A fiduciary or adviser involved in the process with interests that may be misaligned with maximizing value for all stockholders may act, or be perceived to act, to shape the decision-making or information flow in a manner that creates business and litigation risk.
As Mindbody illustrates, an arguably conflicted executive leading a deal process is a conspicuous target, particularly where the known facts are amenable to an interpretation that he or she was not subject to the appropriately careful supervision of a disinterested, independent and well-functioning board of directors.
As the late great Muhammad Ali once said — in the corollary to his famous "float like a butterfly, sting like a bee" line — one's "hands can't hit what his eyes can't see."
That fact carries over to the boardroom.
Where materially diverse interests emerge before or during the deal process, but remain concealed, the board and counsel cannot evaluate and cabin the resulting risks in real time in a manner consistent with Delaware law.
It follows that a board's handling of potential conflicts should involve affirmative, direct, and continuing efforts to identify and address risks of this kind.
Mindbody reinforces the need to include in that exercise two important areas of inquiry.
The first is any significant, imminent liquidity needs of key persons.
While settled law holds that a fiduciary's ownership of stock tends to align his or her interests with those of the corporation's stockholders generally, personal liquidity needs in some circumstances may alter this incentive structure and the time-horizon for value maximization.
Accordingly, a board's deliberations regarding whether to initiate a sale process and how to oversee one should consider the potential idiosyncratic financial situations of key persons in a position to influence the decision-making or sale processes.
Minimally, the board should perceive the relevant individual's public statements on the matter — plaintiffs counsel usually do.
A second area for inquiry is management's post-deal employment objectives.
The board should oversee any employment discussions between members of management and potential bidders, and insist upon timely disclosure to the board of any such communications.
Relatedly, the board should, at an early stage, consider inquiring into the company's executives post- deal employment objectives, and how best to shape and monitor the process of communicating with bidders in light of the same.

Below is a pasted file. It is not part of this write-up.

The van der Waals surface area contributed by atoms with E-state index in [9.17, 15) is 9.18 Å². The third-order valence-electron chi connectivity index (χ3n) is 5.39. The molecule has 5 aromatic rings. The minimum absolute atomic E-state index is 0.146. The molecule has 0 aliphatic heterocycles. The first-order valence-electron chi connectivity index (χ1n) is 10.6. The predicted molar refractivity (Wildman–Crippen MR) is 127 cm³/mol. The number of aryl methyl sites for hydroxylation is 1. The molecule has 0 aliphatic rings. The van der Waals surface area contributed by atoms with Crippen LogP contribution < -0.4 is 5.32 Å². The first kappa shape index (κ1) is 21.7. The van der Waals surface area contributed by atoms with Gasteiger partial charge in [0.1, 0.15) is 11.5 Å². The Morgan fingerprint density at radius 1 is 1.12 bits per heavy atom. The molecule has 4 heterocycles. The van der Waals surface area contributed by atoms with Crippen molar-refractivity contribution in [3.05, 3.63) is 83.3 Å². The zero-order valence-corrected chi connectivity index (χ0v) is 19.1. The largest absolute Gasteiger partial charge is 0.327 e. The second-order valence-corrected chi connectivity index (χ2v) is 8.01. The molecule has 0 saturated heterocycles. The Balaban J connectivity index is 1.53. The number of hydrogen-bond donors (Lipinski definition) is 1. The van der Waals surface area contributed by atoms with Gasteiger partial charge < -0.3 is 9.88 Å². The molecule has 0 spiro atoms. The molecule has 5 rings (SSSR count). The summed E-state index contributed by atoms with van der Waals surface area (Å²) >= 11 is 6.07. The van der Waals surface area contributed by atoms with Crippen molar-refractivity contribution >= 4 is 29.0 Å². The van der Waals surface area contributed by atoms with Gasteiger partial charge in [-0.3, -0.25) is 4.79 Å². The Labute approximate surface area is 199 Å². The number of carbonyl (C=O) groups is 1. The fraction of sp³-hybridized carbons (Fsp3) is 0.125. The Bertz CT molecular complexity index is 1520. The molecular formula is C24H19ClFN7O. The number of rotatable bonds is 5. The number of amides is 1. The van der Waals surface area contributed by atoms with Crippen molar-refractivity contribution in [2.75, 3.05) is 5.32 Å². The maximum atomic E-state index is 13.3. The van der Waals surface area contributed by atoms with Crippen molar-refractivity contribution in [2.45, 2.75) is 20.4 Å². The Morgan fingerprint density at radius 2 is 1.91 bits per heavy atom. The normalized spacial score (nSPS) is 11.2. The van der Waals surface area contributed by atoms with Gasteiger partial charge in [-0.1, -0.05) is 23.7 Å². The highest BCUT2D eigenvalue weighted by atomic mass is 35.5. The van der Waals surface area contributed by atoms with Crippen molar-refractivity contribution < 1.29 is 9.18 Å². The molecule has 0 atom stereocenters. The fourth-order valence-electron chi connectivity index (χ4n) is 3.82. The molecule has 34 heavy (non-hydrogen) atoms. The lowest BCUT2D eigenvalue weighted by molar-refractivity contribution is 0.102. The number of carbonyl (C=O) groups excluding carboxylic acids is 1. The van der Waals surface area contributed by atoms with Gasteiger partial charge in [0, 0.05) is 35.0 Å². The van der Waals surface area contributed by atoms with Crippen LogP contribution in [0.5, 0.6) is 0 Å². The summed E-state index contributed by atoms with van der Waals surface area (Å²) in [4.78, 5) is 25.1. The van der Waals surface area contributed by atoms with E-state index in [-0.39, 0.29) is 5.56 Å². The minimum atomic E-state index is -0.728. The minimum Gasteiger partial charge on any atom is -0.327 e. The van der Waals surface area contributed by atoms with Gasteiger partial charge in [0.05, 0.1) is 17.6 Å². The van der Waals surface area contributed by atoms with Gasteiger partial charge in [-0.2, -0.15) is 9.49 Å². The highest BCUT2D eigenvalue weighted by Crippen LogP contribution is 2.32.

The issue of management's potential self-interest may come to the forefront in the board's consideration of whether a process should include potential strategic acquirers, who may be less inclined to retain management post-transaction.
Relatedly, as a general matter, the board should be apprised promptly of any expressions of interest or similar contacts between high-ranking executives and potential acquirers.
Failing to do so can set the stage for claims of a defective process.
When such contacts occur, the directors would be well-served to seek to understand the full extent of those communications.
Once a board identifies potential areas of conflict, directors must respond and appropriately manage them.
This may involve sidelining the affected individuals or reducing their roles in the process.
In general, the board should take steps to ensure that disinterested and independent directors and their advisers lead the deal process.
That is the ideal means to facilitate all material information making its way to the boardroom and to secure a level playing field among potential bidders in the interest of value maximization.
As Mindbody suggests, the diligence process both at the outset and during any go-shop period are vulnerable to manipulation and require real-time, impartial oversight.
Finally, when a board identifies potential conflicts that may be important to a stockholder's decision whether to approve a transaction, the directors should work with counsel to consider the appropriate amount of disclosure in connection with the stockholder vote.
Appreciating these potentially consequential issues will help a company ensure that it fulfills its disclosure obligations.
A board's best efforts may not always preclude any possible perception of conflicts of interest or arguable process flaws.
But at bottom, full disclosure of all such matters remains the path under Corwin to deferential business judgment review and the attendant reduction of personal liability risk for directors and officers.
Reprinted with permission from Portfolio Media Inc.